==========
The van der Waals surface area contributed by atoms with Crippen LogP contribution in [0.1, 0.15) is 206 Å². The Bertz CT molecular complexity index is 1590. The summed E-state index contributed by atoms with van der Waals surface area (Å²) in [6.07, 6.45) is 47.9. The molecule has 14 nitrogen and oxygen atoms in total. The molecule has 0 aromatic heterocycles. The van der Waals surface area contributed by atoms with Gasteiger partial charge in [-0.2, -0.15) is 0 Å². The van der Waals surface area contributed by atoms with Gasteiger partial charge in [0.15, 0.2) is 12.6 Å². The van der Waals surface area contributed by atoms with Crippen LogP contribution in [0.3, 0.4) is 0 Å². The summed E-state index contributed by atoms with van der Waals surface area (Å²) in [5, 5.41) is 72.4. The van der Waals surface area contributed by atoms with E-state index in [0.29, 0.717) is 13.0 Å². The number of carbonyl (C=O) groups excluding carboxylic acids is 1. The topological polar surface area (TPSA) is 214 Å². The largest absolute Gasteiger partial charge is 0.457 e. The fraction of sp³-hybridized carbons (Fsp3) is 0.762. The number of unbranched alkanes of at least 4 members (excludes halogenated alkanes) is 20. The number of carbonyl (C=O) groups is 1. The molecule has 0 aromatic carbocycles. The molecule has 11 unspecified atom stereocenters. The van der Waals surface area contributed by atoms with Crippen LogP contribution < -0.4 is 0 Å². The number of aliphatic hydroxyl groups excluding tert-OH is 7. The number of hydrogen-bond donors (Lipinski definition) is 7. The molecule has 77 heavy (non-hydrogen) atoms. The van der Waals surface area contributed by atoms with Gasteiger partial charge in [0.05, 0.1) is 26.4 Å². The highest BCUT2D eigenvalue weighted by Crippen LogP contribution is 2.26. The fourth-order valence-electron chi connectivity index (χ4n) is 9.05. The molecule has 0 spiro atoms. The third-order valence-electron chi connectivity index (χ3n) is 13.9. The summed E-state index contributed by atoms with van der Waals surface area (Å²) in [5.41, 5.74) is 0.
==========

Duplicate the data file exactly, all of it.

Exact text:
The van der Waals surface area contributed by atoms with Crippen LogP contribution in [0.1, 0.15) is 206 Å². The Bertz CT molecular complexity index is 1590. The summed E-state index contributed by atoms with van der Waals surface area (Å²) in [6.07, 6.45) is 47.9. The molecule has 14 nitrogen and oxygen atoms in total. The molecule has 0 aromatic heterocycles. The van der Waals surface area contributed by atoms with Gasteiger partial charge in [-0.2, -0.15) is 0 Å². The van der Waals surface area contributed by atoms with Gasteiger partial charge in [0.15, 0.2) is 12.6 Å². The van der Waals surface area contributed by atoms with Crippen LogP contribution in [0.3, 0.4) is 0 Å². The summed E-state index contributed by atoms with van der Waals surface area (Å²) in [5, 5.41) is 72.4. The van der Waals surface area contributed by atoms with E-state index in [0.29, 0.717) is 13.0 Å². The number of carbonyl (C=O) groups excluding carboxylic acids is 1. The topological polar surface area (TPSA) is 214 Å². The largest absolute Gasteiger partial charge is 0.457 e. The fraction of sp³-hybridized carbons (Fsp3) is 0.762. The number of unbranched alkanes of at least 4 members (excludes halogenated alkanes) is 20. The number of carbonyl (C=O) groups is 1. The molecule has 0 aromatic carbocycles. The molecule has 11 unspecified atom stereocenters. The van der Waals surface area contributed by atoms with Crippen LogP contribution < -0.4 is 0 Å². The number of aliphatic hydroxyl groups excluding tert-OH is 7. The number of hydrogen-bond donors (Lipinski definition) is 7. The molecule has 77 heavy (non-hydrogen) atoms. The van der Waals surface area contributed by atoms with Gasteiger partial charge in [0.05, 0.1) is 26.4 Å². The highest BCUT2D eigenvalue weighted by Crippen LogP contribution is 2.26. The fourth-order valence-electron chi connectivity index (χ4n) is 9.05. The molecule has 0 spiro atoms. The third-order valence-electron chi connectivity index (χ3n) is 13.9. The summed E-state index contributed by atoms with van der Waals surface area (Å²) in [5.41, 5.74) is 0.